Last Oct. 27, between 9-10 p.m., news broke that the Thunder had traded James Harden to the Houston Rockets.
Some Oklahomans were having dinner, some were watching OU and Notre Dame play a football game of some note and some were all snuggled in at home.
We talked to a variety of people about where they were and what they felt when they heard the news about the trade that changed two franchises.
Nick Collison, Thunder forward:
“I was at dinner and found out from somebody who saw it on Twitter. I think I got a text from the team and then it was on ESPN all within like five minutes. It was a little bit of a shock. I think we knew it was a possibility, with contract situations and things like that. But it's part of the business. It's happened before.
“I went over there after the trade just to talk to him, see how he was doing. He's a good friend of mine and he had been a teammate for a long time. The same with Cole (Aldrich) and Daequan (Cook) and Lazar (Hayward). It was more of just a personal friendship thing knowing he was going to be somewhere else. So I just went to see how he was doing and wish him luck and that's about what it was.
“He was doing well. I think everyone is kind of shocked when things happen like that. But he was ready to go and ready to move on, I guess.”
Skip Bayless, ESPN's First Take host and Northwest Classen High School graduate:
“I remember it all too well. Sitting in my living room in New York City, double nightmare for me, because I had a couple of dinner bets on my Oklahoma Sooners, and I was extremely confident they could handle Notre Dame. And I had a public pride bet with (Notre Dame basketball player) Skylar Diggins, who had been on our show, and I had trash-talked her, backed her into a corner. I had to eat that crow on Twitter after the game.
“I was dumbfounded when I looked down and saw on my computer, as my Sooners were going down 30-13. Saw the headline (Harden traded), and I was dumbfounded.
“I could not believe that dynasty-in-the-making was no more. I was just so convinced that the Thunder was poised to win multiple championships, poised to do their ‘Not three, not four, not five.'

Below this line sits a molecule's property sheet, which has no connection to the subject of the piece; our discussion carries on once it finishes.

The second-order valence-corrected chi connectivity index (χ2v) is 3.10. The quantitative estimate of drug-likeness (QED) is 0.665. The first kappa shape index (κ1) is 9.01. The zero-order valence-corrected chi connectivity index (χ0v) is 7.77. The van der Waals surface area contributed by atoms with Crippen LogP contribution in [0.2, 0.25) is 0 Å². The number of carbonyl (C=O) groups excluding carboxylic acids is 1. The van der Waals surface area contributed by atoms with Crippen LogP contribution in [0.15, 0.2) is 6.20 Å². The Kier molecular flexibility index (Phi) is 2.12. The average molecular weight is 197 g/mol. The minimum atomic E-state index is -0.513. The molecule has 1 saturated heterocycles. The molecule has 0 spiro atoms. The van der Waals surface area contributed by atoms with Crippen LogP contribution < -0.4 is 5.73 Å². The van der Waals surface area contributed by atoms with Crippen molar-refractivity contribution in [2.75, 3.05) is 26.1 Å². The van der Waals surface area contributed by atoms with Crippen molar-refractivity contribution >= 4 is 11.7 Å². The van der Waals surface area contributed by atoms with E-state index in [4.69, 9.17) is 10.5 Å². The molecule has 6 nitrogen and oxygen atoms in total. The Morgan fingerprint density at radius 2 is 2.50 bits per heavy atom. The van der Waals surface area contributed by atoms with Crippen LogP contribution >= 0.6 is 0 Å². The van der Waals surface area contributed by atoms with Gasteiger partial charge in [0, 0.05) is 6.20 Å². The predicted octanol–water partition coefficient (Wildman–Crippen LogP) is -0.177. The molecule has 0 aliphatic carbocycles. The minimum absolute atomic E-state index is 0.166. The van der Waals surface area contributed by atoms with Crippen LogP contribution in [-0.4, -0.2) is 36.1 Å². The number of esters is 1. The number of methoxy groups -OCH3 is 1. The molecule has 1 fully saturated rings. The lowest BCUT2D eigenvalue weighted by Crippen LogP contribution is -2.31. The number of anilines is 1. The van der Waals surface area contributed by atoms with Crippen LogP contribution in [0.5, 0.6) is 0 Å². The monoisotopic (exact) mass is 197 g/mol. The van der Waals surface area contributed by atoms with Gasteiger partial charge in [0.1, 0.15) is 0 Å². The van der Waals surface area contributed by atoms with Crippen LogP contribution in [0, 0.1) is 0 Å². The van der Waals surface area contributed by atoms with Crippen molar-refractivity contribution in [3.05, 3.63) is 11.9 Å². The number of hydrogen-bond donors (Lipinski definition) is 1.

“It was hard to get it through my head that it appeared that they had decided he was not worth the luxury tax dollars they would have to pay. I just could not believe it. I loved James Harden.
“That was a double nightmare. Seemed like they had broken up the big four. I don't know. Sam Presti's a smart guy. Maybe in the long run, they will prove they knew what they were doing. I still haven't quite recovered from the Sooners in that game. I just really felt confident about that game.”
Jim Paris, owner of Paris Limousine Service in Oklahoma City, who frequently drove Harden:
“I had knowledge of it ahead of time. But I didn't know it was going to happen. I think it happened at 9:15 (p.m.). And it happened so fast. I got called at 3 o'clock in the morning to take James and the others to the airport.
“I was shocked that they couldn't work out a deal. I'll be honest with you, even the parents were shocked, that it went down that fast and that quick.
“I was really shocked. I didn't think it would happen that way. I thought it would come down to the end of the season.”
Thabo Sefolosha, Thunder defensive whiz:
“I was home. I wasn't expecting it at all. And I got a phone call saying James was traded. It was just a surprise for me to hear that. I wasn't expecting it to at least be that early in the season. It's tough to see guys that you bond with and were your teammate for a long time go away. But we had to move on.”
Sam Hinkie, Rockets assistant general manager and Marlow High School graduate:
“We were excited to say the least. It was the kind of thing we felt like we had been preparing a long time for, but also the kind of thing that's unexpected until it happens. To get a player like him is a longshot. But we had been trying to get a player like him for quite some time. When that came to fruition, we were really excited.
“He's the rare player that you get a chance to bring onto your team. Daryl (Morey, Rockets' general manager) said at the press conference, a foundational player, so good and so young.